Daily Archives: June 27, 2013

Norigs 3 Coalition wants action on Georges Bank moratorium – more than just verbal assurances

Asked by this newspaper about the federal government’s position on the issue of mirror legislation to extend the moratorium to 2022, the response from the federal department of Natural Resources was this: “There is currently a federal policy moratorium on all oil and gas activity on Georges Bank until 2015. This complements a provincial statutory moratorium that runs until 2022.The extension of the policy moratorium until 2015 was a joint decision between the federal Minister of Natural Resources and the Nova Scotia Minister of Energy,” said department spokesperson Joshua Kirkey. [email protected] VANGUARD      

Commercial fishing scheduled for District 5 Goodnews Bay, District 4 Quinhagak

The Department of Fish and Game has announced a commercial fishing opening for Kuskokwim District 5, Goodnews Bay.  The opening is scheduled to start on Saturday, June 29th, for twelve hours from 9 a-m until 9 p-m.  Fish and Game says the open area for this period is reduced. [email protected]

New fishery could boost food security for Alaskans

The establishment of a new artisanal commercial fishery in Alaska could improve food security for the state, according to authors of a newly published article in the Journal of Agriculture, Food Systems, and Community Development. [email protected] Seward Phoenix LOG

Guest View: Congress needs to take the reauthorization of the Magnuson Act seriously – By Brian J. Rothschild, Montgomery Charter Professor of Marine Science and Technology, SMAST

sct logoThe passing of Richard Gaines, investigative reporter for the Gloucester Daily Times, silenced a voice that illuminated governmental excess in regulating the fishing industry. Thinking about Richard’s untimely death, I wrote the following memorial on the future of the Magnuson-Stevens Act, the law that governs fisheries management in the U.S.smast

The Magnuson-Stevens Act is scheduled to be reauthorized this fall. Rumor has it that a material reauthorization is unlikely because anticipated changes are anticipated to be controversial. Failing to materially reauthorize the act is a serious lapse in public policy. The current version of the act does not protect the fishing industry and the public from governmental excess because, as a practical matter, the current form of the act does not ensure the operation of the checks and balances among the legislative, judicial and executive branches.  [email protected]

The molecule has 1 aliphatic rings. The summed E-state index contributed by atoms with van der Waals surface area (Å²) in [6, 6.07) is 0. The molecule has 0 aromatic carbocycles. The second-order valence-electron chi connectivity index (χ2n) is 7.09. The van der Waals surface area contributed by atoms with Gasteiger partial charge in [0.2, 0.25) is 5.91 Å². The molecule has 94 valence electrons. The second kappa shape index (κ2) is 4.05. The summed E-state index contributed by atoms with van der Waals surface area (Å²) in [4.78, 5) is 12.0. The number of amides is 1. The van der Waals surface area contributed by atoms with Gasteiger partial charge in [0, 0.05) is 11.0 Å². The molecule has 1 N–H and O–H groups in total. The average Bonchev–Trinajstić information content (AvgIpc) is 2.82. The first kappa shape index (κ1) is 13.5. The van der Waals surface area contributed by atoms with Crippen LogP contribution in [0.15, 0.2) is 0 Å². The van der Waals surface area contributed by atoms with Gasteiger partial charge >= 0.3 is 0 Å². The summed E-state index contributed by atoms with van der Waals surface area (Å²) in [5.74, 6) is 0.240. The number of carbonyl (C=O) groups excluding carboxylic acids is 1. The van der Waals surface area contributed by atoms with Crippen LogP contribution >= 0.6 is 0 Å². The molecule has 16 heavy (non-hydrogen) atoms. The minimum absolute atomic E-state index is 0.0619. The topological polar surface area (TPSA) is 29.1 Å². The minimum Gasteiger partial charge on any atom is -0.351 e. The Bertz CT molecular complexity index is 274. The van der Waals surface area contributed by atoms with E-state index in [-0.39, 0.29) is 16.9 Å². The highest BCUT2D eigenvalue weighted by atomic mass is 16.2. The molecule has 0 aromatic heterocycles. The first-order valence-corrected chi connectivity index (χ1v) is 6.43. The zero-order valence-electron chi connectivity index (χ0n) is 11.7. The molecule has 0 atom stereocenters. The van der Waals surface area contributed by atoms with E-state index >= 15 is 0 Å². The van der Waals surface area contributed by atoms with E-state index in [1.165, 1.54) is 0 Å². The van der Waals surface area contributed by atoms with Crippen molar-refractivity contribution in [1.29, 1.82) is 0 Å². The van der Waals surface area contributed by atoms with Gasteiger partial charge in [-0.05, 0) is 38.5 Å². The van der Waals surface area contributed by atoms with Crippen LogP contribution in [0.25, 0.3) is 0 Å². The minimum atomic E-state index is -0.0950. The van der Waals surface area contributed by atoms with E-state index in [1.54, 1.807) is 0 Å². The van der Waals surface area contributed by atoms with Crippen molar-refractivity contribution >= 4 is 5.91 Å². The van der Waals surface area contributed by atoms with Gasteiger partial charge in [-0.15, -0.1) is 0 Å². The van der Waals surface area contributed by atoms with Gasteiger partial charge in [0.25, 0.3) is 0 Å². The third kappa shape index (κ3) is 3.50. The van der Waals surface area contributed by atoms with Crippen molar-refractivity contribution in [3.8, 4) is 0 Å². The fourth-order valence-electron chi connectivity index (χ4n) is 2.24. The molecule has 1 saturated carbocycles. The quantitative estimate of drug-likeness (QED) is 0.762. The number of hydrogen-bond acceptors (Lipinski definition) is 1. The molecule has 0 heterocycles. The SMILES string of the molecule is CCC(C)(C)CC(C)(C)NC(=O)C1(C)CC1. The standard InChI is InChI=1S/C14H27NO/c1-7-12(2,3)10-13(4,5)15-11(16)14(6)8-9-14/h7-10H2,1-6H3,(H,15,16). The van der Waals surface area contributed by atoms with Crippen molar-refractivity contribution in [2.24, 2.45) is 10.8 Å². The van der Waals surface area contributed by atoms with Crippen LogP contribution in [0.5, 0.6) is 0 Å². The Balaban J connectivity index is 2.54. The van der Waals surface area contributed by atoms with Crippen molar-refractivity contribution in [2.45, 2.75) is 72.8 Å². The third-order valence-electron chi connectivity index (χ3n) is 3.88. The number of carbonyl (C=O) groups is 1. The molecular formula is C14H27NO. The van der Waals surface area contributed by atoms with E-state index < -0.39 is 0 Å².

Jewelers Join Fishermen & Others to Urge EPA to Protect World’s Greatest Salmon Fishery

“When a foreign mining company lobbies Washington for permission to dig the largest open pit mine in North America in the middle of one of Alaska’s most ecologically sensitive areas, it is clearly time for the White House to say ‘no,'” said Brian Leber, President of Leber Jeweler Inc., and a third generation jeweler. “The EPA has the authority to prevent this travesty, but they need to act now.” [email protected]

Snuffy the Seal Returns to the Sea!

Halibut bycatch delivered to Kotzebue food bank – Feed the People!

The halibut is the bycatch from trawlers that is delivered to Kodiak. The delivery was arranged by Bainbridge Island Wash.-based Sea Share, an organization that redirects fish once thrown overboard to food banks.  said the group has donated more than 180 million seafood meals throughout the United States. [email protected]

Drought conditions threaten Sacramento River salmon

The problem is that Shasta Lake, the largest in the state, risks running out of cold water before salmon migrate upriver from the ocean for their fall and winter spawning runs. If that were to happen, the salmon population, which has rebounded strongly from several years of sharp declines, could face lethal warm temperatures in the river. The U.S. Bureau of Reclamation, which owns Shasta Lake, has a duty under the Endangered Species Act to preserve a so-called “cold water pool” in the reservoir to protect spawning salmon in the Sacramento River. [email protected]

Western Pacific Regional Fishery Management Council is considering removal of limit on swordfish catch